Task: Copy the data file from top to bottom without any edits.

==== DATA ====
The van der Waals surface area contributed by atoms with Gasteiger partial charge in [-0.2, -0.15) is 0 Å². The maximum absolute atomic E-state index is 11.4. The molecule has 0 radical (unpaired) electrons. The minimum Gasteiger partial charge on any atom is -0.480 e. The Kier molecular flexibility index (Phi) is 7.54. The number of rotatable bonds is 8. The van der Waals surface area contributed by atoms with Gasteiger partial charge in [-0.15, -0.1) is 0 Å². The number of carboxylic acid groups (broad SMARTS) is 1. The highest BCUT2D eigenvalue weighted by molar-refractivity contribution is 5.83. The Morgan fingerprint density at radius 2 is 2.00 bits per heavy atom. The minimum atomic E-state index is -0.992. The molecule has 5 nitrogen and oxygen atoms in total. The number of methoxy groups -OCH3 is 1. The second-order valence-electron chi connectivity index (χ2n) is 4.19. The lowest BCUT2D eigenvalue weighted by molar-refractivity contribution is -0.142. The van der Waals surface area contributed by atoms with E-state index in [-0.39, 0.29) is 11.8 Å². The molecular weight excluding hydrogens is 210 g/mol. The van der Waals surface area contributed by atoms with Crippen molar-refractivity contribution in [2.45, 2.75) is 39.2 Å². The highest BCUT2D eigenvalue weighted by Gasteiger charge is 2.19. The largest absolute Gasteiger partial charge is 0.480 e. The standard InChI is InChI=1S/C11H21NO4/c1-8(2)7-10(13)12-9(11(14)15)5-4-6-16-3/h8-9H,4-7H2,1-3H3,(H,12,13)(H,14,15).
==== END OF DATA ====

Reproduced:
The van der Waals surface area contributed by atoms with Gasteiger partial charge in [-0.2, -0.15) is 0 Å². The maximum absolute atomic E-state index is 11.4. The molecule has 0 radical (unpaired) electrons. The minimum Gasteiger partial charge on any atom is -0.480 e. The Kier molecular flexibility index (Phi) is 7.54. The number of rotatable bonds is 8. The van der Waals surface area contributed by atoms with Gasteiger partial charge in [-0.15, -0.1) is 0 Å². The number of carboxylic acid groups (broad SMARTS) is 1. The highest BCUT2D eigenvalue weighted by molar-refractivity contribution is 5.83. The Morgan fingerprint density at radius 2 is 2.00 bits per heavy atom. The minimum atomic E-state index is -0.992. The molecule has 5 nitrogen and oxygen atoms in total. The number of methoxy groups -OCH3 is 1. The second-order valence-electron chi connectivity index (χ2n) is 4.19. The lowest BCUT2D eigenvalue weighted by molar-refractivity contribution is -0.142. The van der Waals surface area contributed by atoms with E-state index in [-0.39, 0.29) is 11.8 Å². The molecular weight excluding hydrogens is 210 g/mol. The van der Waals surface area contributed by atoms with Crippen molar-refractivity contribution in [2.45, 2.75) is 39.2 Å². The highest BCUT2D eigenvalue weighted by Gasteiger charge is 2.19. The largest absolute Gasteiger partial charge is 0.480 e. The standard InChI is InChI=1S/C11H21NO4/c1-8(2)7-10(13)12-9(11(14)15)5-4-6-16-3/h8-9H,4-7H2,1-3H3,(H,12,13)(H,14,15).